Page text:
East Center for Biology and Pathology

Bron, France

East Center for Biology and Pathology

Bron, France
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Roland D.,Institute of Pathology and Genetics | Jissendi-Tchofo P.,Roger Salengro Hospital | Briand G.,Pathology Center | Vamecq J.,French Institute of Health and Medical Research | And 5 more authors.
Molecular Genetics and Metabolism | Year: 2017

Background: 3-Hydroxy-3-Methylglutaryl-Coenzyme A (HMG-CoA) lyase deficiency is a rare inborn error of leucine metabolism and ketogenesis. Despite recurrent hypoglycemia and metabolic decompensations, most patients have a good clinical and neurological outcome contrasting with abnormal brain magnetic resonance imaging (MRI) signals and consistent abnormal brain proton magnetic resonance spectroscopy (1H-MRS) metabolite peaks. Identifying these metabolites could provide surrogate markers of the disease and improve understanding of MRI-clinical discrepancy and follow-up of affected patients. Methods: Urine samples, brain MRI and 1H-MRS in 5 patients with HMG-CoA lyase deficiency (4 boys and 1 girl aged from 25days to 10years) were, for each patient, obtained on the same day. Brain and urine spectroscopy were performed at the same pH by studying urine at pH 7.4. Due to pH-induced modifications in chemical shifts and because reference 1H NMR spectra are obtained at pH 2.5, spectroscopy of normal urine added with the suspected metabolite was further performed at this pH to validate the correct identification of compounds. Results: Mild to extended abnormal white matter MRI signals were observed in all cases. Brain spectroscopy abnormal peaks at 0.8-1.1. ppm, 1.2-1.4. ppm and 2.4. ppm were also detected by urine spectroscopy at pH 7.4. Taking into account pH-induced changes in chemical shifts, brain abnormal peaks in patients were formally identified to be those of 3-hydroxyisovaleric, 3-methylglutaconic, 3-methylglutaric and 3-hydroxy-3-methylglutaric acids. Conclusion: 3-Methylglutaric, 3-hydroxyisovaleric and 3-hydroxy-3-methylglutaric acids identified on urine 1H-NMR spectra of 5 patients with HMG-CoA lyase deficiency are responsible for the cerebral spectroscopy signature seen in these patients, validating their local involvement in brain and putative contribution to brain neuropathology. © 2016 Elsevier Inc.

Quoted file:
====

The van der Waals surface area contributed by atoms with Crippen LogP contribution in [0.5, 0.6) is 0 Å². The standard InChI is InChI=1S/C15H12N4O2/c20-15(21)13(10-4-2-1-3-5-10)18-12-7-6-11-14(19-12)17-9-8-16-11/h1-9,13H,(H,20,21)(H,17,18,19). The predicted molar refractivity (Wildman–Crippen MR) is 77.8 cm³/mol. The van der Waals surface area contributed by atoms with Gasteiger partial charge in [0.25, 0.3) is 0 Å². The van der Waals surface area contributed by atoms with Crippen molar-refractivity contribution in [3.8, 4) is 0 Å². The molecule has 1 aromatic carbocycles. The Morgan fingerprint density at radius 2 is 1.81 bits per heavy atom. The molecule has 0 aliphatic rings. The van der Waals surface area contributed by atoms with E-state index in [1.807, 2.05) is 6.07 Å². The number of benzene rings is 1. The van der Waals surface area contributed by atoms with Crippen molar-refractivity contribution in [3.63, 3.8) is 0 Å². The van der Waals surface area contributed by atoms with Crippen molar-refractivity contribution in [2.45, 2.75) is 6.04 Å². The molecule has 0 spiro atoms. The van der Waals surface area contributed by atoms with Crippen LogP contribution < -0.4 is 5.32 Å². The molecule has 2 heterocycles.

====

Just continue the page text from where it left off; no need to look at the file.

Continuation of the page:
Raverot V.,East Center for Biology and Pathology | Bournaud C.,East Hospital Group GHE | Sassolas G.,Thyroid Cancer Registry | Orgiazzi J.,South Hospital Group GHS | And 6 more authors.
Thyroid | Year: 2012